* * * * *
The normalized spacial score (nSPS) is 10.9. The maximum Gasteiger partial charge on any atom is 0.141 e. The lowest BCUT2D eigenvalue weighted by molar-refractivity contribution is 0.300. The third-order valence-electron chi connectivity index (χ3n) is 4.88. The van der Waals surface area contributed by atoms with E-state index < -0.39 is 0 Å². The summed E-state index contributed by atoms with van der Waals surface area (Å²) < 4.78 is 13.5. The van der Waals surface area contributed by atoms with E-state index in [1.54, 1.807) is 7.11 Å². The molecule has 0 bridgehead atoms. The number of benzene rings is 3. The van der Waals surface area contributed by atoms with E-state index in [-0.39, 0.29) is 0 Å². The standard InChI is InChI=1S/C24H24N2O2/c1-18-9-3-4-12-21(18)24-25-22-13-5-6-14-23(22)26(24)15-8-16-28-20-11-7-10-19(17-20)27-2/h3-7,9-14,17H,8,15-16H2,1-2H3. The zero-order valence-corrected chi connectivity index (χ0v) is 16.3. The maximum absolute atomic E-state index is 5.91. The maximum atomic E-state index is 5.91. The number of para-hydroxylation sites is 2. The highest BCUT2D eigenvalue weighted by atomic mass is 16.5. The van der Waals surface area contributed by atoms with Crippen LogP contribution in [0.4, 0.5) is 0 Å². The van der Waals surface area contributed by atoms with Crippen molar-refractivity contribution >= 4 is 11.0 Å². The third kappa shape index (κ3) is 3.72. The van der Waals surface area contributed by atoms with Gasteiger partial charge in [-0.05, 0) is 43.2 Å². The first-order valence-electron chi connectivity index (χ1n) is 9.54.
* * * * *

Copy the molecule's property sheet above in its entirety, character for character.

The normalized spacial score (nSPS) is 10.9. The maximum Gasteiger partial charge on any atom is 0.141 e. The lowest BCUT2D eigenvalue weighted by molar-refractivity contribution is 0.300. The third-order valence-electron chi connectivity index (χ3n) is 4.88. The van der Waals surface area contributed by atoms with E-state index < -0.39 is 0 Å². The summed E-state index contributed by atoms with van der Waals surface area (Å²) < 4.78 is 13.5. The van der Waals surface area contributed by atoms with E-state index in [1.54, 1.807) is 7.11 Å². The molecule has 0 bridgehead atoms. The number of benzene rings is 3. The van der Waals surface area contributed by atoms with E-state index in [-0.39, 0.29) is 0 Å². The standard InChI is InChI=1S/C24H24N2O2/c1-18-9-3-4-12-21(18)24-25-22-13-5-6-14-23(22)26(24)15-8-16-28-20-11-7-10-19(17-20)27-2/h3-7,9-14,17H,8,15-16H2,1-2H3. The zero-order valence-corrected chi connectivity index (χ0v) is 16.3. The maximum absolute atomic E-state index is 5.91. The maximum atomic E-state index is 5.91. The number of para-hydroxylation sites is 2. The highest BCUT2D eigenvalue weighted by atomic mass is 16.5. The van der Waals surface area contributed by atoms with Crippen LogP contribution in [0.4, 0.5) is 0 Å². The van der Waals surface area contributed by atoms with Crippen molar-refractivity contribution >= 4 is 11.0 Å². The third kappa shape index (κ3) is 3.72. The van der Waals surface area contributed by atoms with Gasteiger partial charge in [-0.05, 0) is 43.2 Å². The first-order valence-electron chi connectivity index (χ1n) is 9.54.